Posterior Cruciate Ligamen Injuries

 Posterior Cruciate Ligament Injuries 

The back cruciate ligament is spotted in the back of the knee. It is one of some ligaments that unite the femur (thighbone) to the tibia (shinbone). The back cruciate ligament keeps the tibia from moving rearward too far.

A damage to the back cruciate ligament necessities a forcing drive. A standard clarification for harm is a bowed knee hitting a dashboard in a car accident or a football player falling on a knee that is turned.


A few skeletal substances meet to structure your knee joint: your thighbone (femur) and shinbone (tibia). Your kneecap sits in front of the joint to give some security.

Bones are copartnered to better bones by ligaments. There are four key ligaments in your knee. They act incline toward robust ropes to keep the skeletal substances as a solitary unit and keep your knee stable.

Normal knee anatomy, front view

Collateral ligaments. The proposed are found on the sides of your knee. The average pledge ligament is on the inside and the horizontal insurance ligament is on the outside. They control the sideways movement of your knee and support it in opposition to irregular development.

Cruciate ligaments. The proposed are found within your knee joint. They cross one another to shape a "X" with the front cruciate ligament in front and the back cruciate ligament in back. The cruciate ligaments control the over and over again movement of your knee.

The back cruciate ligament keeps the shinbone from moving counter directionally too far. It is stronger than the first cruciate ligament and is hurt less habitually. The back cruciate ligament has a few parts that intermingle into one structure that is concerning the measure of a single's modest finger.


Damages to the back cruciate ligament are not as normal as different knee ligament wounds. Truth be told, they are frequently subtle and additional troublesome to assess beyond different ligament wounds in the knee.

Numerous times a back cruciate ligament damage happens as well as damages to different structures in the knee for example cartilage, different ligaments, and bone.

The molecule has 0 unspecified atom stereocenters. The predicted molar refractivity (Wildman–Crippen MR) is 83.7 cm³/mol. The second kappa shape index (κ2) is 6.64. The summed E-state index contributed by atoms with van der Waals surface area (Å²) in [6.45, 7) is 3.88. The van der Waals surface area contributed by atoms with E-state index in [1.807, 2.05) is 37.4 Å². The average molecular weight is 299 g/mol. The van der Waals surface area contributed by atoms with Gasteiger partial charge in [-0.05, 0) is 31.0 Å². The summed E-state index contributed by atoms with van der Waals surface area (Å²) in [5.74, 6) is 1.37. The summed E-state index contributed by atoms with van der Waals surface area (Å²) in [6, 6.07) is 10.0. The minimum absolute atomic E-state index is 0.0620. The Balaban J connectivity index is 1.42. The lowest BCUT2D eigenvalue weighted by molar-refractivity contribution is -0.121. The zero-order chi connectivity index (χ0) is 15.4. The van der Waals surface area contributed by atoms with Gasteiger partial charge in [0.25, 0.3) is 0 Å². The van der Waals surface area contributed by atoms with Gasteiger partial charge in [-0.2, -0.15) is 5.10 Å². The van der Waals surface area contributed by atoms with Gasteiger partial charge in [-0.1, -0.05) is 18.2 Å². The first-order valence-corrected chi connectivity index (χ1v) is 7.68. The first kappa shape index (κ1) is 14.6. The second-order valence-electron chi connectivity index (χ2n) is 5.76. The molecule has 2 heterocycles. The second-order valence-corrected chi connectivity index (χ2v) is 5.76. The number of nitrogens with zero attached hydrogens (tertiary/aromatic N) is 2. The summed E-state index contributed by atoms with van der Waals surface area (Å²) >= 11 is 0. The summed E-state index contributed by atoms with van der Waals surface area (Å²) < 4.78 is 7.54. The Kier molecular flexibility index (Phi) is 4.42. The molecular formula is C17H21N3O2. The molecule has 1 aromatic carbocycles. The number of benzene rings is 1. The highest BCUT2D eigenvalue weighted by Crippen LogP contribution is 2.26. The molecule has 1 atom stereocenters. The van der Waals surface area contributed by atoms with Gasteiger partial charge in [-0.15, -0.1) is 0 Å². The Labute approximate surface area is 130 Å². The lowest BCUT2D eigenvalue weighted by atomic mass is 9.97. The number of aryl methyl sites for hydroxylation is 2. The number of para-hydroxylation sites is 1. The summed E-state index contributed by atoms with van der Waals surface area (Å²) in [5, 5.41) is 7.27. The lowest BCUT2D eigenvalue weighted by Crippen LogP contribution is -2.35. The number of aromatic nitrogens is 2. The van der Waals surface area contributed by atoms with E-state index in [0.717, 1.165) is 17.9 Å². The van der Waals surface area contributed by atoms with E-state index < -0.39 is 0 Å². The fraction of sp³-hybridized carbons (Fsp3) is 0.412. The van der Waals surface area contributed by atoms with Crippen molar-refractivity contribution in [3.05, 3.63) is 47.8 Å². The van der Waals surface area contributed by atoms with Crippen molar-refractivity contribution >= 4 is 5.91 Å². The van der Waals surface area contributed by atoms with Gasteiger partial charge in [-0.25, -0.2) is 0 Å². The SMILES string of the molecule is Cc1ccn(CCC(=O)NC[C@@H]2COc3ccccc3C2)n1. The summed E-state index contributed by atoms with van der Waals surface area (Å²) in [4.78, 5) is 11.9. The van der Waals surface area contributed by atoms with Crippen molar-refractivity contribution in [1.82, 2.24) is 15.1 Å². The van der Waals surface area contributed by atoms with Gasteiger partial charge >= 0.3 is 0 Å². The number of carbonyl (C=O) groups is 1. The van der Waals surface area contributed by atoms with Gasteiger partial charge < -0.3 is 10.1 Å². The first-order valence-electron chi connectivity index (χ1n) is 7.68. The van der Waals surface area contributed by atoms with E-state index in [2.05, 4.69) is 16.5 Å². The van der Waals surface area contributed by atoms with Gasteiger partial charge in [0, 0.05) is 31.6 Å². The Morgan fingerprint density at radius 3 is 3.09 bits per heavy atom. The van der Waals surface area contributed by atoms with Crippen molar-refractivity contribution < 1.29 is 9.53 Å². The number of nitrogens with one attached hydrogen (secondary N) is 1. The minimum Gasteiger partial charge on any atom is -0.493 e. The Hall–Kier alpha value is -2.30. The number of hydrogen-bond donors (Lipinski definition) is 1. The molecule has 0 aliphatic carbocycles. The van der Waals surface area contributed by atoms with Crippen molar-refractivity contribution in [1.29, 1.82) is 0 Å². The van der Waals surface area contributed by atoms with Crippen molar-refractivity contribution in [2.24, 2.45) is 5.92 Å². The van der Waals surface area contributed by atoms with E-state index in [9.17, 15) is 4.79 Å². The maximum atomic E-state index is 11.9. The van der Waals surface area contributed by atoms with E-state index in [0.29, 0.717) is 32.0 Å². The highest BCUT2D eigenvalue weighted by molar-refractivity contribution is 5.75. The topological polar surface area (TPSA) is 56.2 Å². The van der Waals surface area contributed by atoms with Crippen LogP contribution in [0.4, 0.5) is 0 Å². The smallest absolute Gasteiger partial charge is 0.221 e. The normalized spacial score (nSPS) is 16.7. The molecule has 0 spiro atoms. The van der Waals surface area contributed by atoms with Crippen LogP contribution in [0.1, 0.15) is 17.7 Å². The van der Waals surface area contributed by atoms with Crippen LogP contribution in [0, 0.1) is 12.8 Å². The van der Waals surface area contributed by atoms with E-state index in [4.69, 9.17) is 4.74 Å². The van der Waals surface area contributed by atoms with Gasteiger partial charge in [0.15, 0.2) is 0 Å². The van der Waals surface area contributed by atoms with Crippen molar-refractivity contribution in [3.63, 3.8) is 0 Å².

A complete tear of the posterior cruciate ligament, back view.

Injured ligaments are considered "sprains" and are graded on a severity scale.

Grade 1 Sprains. The ligament is mildly damaged in a Grade 1 Sprain. It has been slightly stretched, but is still able to help keep the knee joint stable.

Grade 2 Sprains. A Grade 2 Sprain stretches the ligament to the point where it becomes loose. This is often referred to as a partial tear of the ligament.

Grade 3 Sprains. This type of sprain is most commonly referred to as a complete tear of the ligament. The ligament has been split into two pieces, and the knee joint is unstable.

Posterior cruciate ligament tears tend to be partial tears with the potential to heal on their own. People who have injured just their posterior cruciate ligaments are usually able to return to sports without knee stability problems.


An injury to the posterior cruciate ligament can happen many ways. It typically requires a powerful force.

  • A direct blow to the front of the knee (such as a bent knee hitting a dashboard in a car crash, or a fall onto a bent knee in sports)
  • Pulling or stretching the ligament (such as in a twisting or hyperextension injury)
  • Simple misstep

The typical symptoms of a posterior cruciate ligament injury are:

  • Pain with swelling that occurs steadily and quickly after the injury
  • Swelling that makes the knee stiff and may cause a limp